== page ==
Exodus


Exodus
The book of Exodus is sometimes viewed with scepticism—but need not be.

Exodus for Ordinary People by Paul Poulton

The stories it contains record a turning point in history where God begins to relate to human beings in a new way, and a nation takes its first faltering steps. A reluctant hero is chosen to lead a group of people who are not sure they want to be led at all. We can see ourselves reflected in the strains of the people in conflict with a major power of their day, and sometimes with each other.

This second book of the Bible yields much that may go unnoticed by a cursory reading. There are lessons to learn, and an absorbing scene to watch—the gritty life of Jacob's descendants played out in the arena of ancient Lower Egypt. On close inspection we are able to figure out which pharaoh is in power, why Moses is sent to tend sheep in the wilderness, how Aaron acquired his metallurgy skills—and why he used them to cast a golden calf.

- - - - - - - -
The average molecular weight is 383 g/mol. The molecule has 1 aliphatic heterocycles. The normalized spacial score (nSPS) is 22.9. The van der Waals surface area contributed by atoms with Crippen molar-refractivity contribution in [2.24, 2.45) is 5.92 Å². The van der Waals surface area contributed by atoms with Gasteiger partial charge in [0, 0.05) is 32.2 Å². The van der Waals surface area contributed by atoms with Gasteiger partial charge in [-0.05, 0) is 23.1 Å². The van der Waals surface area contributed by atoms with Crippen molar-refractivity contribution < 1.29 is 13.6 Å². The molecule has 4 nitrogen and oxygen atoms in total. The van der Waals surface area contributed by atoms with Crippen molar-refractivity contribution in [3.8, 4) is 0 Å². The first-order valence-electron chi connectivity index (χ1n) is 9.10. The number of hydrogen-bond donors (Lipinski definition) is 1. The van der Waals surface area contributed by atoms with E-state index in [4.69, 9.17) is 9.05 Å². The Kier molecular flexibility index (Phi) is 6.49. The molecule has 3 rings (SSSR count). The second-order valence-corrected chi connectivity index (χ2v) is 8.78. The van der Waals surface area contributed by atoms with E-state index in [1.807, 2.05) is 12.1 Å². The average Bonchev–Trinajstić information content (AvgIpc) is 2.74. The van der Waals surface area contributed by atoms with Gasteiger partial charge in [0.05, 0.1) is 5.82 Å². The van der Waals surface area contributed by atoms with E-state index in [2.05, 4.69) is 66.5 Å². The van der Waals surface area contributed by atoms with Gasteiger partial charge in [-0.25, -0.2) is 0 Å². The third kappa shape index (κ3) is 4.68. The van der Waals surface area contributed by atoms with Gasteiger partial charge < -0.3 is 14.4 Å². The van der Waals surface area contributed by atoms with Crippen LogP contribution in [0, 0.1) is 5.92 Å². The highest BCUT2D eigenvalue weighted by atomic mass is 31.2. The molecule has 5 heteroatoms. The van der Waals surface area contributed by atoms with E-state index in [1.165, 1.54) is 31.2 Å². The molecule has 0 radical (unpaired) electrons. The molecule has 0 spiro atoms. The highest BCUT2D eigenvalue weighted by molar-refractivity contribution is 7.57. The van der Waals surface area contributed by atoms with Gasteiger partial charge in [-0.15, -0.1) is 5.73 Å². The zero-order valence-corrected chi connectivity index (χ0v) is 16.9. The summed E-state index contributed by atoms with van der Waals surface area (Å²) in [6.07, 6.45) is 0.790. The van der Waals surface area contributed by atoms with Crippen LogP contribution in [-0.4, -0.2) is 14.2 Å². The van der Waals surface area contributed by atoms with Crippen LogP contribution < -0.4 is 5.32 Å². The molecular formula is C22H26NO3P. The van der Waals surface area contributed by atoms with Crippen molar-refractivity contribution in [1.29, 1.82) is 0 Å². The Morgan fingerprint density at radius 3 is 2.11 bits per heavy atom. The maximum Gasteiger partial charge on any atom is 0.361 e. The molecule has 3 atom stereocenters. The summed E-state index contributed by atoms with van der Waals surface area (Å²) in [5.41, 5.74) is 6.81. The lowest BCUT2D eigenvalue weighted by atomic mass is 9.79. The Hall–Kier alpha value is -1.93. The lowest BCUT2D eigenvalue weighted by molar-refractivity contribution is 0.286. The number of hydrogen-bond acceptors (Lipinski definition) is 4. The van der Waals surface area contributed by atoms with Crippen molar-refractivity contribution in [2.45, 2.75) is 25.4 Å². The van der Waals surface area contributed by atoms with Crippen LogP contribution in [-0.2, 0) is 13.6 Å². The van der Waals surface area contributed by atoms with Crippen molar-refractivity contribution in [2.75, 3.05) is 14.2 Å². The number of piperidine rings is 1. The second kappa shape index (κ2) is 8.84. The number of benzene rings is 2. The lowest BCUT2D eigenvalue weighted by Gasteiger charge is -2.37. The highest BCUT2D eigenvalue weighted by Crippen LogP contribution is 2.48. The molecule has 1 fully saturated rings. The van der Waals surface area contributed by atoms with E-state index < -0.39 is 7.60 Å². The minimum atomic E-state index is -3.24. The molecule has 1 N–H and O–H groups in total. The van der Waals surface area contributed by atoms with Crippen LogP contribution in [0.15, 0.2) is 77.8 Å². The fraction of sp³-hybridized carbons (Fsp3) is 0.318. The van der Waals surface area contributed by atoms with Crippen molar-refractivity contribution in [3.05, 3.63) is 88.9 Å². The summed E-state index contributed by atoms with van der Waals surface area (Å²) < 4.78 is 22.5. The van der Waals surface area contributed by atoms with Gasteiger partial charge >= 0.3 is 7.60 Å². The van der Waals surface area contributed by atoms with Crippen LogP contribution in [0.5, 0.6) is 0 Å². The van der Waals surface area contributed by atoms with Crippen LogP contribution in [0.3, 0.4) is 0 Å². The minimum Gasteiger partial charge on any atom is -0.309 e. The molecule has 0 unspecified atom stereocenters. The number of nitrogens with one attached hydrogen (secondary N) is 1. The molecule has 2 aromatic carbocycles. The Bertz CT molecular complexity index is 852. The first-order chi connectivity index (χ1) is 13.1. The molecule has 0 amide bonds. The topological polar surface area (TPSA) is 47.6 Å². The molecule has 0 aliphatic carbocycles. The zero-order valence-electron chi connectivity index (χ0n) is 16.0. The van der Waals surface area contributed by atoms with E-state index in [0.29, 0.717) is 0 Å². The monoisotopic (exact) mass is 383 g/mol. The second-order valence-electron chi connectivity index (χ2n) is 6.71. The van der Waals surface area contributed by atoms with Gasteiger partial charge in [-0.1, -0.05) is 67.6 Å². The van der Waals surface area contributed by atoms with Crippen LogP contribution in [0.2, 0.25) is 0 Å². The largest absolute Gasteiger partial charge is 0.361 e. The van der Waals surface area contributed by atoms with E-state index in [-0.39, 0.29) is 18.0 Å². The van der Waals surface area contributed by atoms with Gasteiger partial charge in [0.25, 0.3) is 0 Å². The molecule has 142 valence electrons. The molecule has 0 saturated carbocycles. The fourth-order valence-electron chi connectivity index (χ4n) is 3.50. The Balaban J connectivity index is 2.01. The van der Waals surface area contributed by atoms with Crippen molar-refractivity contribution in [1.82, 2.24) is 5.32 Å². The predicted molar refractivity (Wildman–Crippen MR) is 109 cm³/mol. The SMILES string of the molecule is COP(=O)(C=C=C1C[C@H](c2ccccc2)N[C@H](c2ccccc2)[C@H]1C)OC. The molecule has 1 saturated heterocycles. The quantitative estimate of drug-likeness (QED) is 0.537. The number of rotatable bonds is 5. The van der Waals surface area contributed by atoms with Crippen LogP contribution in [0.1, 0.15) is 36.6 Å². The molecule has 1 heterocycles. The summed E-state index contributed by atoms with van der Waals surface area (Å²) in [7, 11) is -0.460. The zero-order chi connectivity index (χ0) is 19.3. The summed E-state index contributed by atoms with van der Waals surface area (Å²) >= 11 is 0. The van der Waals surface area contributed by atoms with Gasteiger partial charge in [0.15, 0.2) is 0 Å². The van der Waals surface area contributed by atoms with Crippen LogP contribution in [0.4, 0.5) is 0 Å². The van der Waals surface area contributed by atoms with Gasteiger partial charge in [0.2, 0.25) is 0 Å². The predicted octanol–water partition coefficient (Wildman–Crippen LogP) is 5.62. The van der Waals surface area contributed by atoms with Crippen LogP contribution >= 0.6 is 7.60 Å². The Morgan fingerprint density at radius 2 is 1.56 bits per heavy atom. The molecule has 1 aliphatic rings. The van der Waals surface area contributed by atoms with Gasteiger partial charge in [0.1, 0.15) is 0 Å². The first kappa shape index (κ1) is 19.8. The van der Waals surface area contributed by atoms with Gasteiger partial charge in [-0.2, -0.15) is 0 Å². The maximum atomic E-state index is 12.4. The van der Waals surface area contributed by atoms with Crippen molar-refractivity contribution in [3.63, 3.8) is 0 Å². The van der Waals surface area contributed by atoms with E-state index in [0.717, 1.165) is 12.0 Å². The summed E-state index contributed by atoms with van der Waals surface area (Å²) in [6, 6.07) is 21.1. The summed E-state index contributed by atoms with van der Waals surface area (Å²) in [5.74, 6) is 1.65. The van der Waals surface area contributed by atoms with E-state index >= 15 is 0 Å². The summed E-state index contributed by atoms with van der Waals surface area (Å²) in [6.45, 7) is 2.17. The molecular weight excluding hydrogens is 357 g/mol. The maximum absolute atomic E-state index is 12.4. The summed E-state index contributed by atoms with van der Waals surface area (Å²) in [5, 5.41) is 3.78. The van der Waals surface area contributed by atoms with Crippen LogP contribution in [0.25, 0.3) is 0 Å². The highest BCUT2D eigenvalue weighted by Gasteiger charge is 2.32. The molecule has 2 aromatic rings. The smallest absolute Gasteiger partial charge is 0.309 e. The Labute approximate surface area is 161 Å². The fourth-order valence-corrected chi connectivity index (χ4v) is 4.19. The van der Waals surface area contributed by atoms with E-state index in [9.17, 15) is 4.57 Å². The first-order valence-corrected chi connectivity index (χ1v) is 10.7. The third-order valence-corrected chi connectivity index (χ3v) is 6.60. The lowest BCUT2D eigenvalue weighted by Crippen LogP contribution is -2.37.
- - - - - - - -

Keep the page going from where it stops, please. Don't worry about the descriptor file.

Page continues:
Exodus for Ordinary People highlights many events that may have puzzled us when we've read the book of Exodus before, but the answers are there if we look.